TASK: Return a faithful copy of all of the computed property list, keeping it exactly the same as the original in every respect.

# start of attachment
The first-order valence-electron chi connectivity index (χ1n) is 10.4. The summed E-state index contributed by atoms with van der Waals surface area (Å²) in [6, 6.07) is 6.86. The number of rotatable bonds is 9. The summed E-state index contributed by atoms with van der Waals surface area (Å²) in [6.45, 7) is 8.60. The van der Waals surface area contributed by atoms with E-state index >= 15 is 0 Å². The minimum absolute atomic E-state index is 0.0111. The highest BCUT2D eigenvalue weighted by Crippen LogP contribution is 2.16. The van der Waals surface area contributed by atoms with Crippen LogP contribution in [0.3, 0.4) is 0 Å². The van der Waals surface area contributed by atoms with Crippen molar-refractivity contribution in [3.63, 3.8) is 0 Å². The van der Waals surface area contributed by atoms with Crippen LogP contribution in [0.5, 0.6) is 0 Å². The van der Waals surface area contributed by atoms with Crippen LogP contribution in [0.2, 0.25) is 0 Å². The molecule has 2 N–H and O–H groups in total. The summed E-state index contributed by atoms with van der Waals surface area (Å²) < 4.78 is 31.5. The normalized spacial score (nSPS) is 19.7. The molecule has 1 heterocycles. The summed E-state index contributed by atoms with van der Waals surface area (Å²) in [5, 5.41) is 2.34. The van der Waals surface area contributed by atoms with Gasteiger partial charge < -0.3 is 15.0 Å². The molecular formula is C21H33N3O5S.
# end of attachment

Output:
The first-order valence-electron chi connectivity index (χ1n) is 10.4. The summed E-state index contributed by atoms with van der Waals surface area (Å²) in [6, 6.07) is 6.86. The number of rotatable bonds is 9. The summed E-state index contributed by atoms with van der Waals surface area (Å²) in [6.45, 7) is 8.60. The van der Waals surface area contributed by atoms with E-state index >= 15 is 0 Å². The minimum absolute atomic E-state index is 0.0111. The highest BCUT2D eigenvalue weighted by Crippen LogP contribution is 2.16. The van der Waals surface area contributed by atoms with Crippen LogP contribution in [0.3, 0.4) is 0 Å². The van der Waals surface area contributed by atoms with Crippen molar-refractivity contribution in [3.63, 3.8) is 0 Å². The van der Waals surface area contributed by atoms with Crippen LogP contribution in [0.5, 0.6) is 0 Å². The van der Waals surface area contributed by atoms with Crippen LogP contribution in [0.2, 0.25) is 0 Å². The molecule has 2 N–H and O–H groups in total. The summed E-state index contributed by atoms with van der Waals surface area (Å²) < 4.78 is 31.5. The normalized spacial score (nSPS) is 19.7. The molecule has 1 heterocycles. The summed E-state index contributed by atoms with van der Waals surface area (Å²) in [5, 5.41) is 2.34. The van der Waals surface area contributed by atoms with Gasteiger partial charge < -0.3 is 15.0 Å². The molecular formula is C21H33N3O5S.